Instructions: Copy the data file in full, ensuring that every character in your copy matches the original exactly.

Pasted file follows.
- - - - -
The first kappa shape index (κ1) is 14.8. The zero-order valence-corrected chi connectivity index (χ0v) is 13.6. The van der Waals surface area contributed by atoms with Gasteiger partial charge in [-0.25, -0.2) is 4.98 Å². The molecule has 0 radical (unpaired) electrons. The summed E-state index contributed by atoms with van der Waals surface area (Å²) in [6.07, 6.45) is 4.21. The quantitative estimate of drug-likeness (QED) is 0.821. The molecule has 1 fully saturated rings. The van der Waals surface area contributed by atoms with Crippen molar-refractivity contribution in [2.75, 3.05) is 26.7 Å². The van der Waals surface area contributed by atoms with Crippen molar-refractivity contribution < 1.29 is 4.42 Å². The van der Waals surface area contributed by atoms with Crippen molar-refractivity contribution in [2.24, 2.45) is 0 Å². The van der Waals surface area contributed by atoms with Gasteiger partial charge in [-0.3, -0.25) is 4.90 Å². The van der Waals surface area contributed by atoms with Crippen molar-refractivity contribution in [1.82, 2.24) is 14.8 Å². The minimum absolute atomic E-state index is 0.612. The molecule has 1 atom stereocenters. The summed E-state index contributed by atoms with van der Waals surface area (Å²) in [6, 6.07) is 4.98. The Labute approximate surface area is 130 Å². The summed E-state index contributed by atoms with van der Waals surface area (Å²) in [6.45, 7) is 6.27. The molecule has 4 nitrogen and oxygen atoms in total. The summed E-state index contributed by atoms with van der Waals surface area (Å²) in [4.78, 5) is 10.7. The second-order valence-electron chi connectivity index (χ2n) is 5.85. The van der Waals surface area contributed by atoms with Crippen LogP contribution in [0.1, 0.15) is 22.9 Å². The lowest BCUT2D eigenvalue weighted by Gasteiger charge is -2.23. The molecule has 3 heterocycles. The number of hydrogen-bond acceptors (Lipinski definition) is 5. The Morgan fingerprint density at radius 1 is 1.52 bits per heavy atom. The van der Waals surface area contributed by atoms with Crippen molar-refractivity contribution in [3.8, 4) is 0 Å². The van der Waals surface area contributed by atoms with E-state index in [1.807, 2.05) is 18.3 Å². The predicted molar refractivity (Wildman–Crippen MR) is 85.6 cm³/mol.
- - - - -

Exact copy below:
The first kappa shape index (κ1) is 14.8. The zero-order valence-corrected chi connectivity index (χ0v) is 13.6. The van der Waals surface area contributed by atoms with Gasteiger partial charge in [-0.25, -0.2) is 4.98 Å². The molecule has 0 radical (unpaired) electrons. The summed E-state index contributed by atoms with van der Waals surface area (Å²) in [6.07, 6.45) is 4.21. The quantitative estimate of drug-likeness (QED) is 0.821. The molecule has 1 fully saturated rings. The van der Waals surface area contributed by atoms with Crippen molar-refractivity contribution in [2.75, 3.05) is 26.7 Å². The van der Waals surface area contributed by atoms with Crippen molar-refractivity contribution < 1.29 is 4.42 Å². The van der Waals surface area contributed by atoms with Crippen molar-refractivity contribution in [2.24, 2.45) is 0 Å². The van der Waals surface area contributed by atoms with Gasteiger partial charge in [-0.3, -0.25) is 4.90 Å². The van der Waals surface area contributed by atoms with Crippen molar-refractivity contribution in [1.82, 2.24) is 14.8 Å². The minimum absolute atomic E-state index is 0.612. The molecule has 1 atom stereocenters. The summed E-state index contributed by atoms with van der Waals surface area (Å²) in [6, 6.07) is 4.98. The Labute approximate surface area is 130 Å². The summed E-state index contributed by atoms with van der Waals surface area (Å²) in [6.45, 7) is 6.27. The molecule has 4 nitrogen and oxygen atoms in total. The summed E-state index contributed by atoms with van der Waals surface area (Å²) in [4.78, 5) is 10.7. The second-order valence-electron chi connectivity index (χ2n) is 5.85. The van der Waals surface area contributed by atoms with Crippen LogP contribution in [0.1, 0.15) is 22.9 Å². The lowest BCUT2D eigenvalue weighted by Gasteiger charge is -2.23. The molecule has 3 heterocycles. The number of hydrogen-bond acceptors (Lipinski definition) is 5. The Morgan fingerprint density at radius 1 is 1.52 bits per heavy atom. The van der Waals surface area contributed by atoms with Crippen molar-refractivity contribution in [3.8, 4) is 0 Å². The van der Waals surface area contributed by atoms with E-state index in [1.807, 2.05) is 18.3 Å². The predicted molar refractivity (Wildman–Crippen MR) is 85.6 cm³/mol.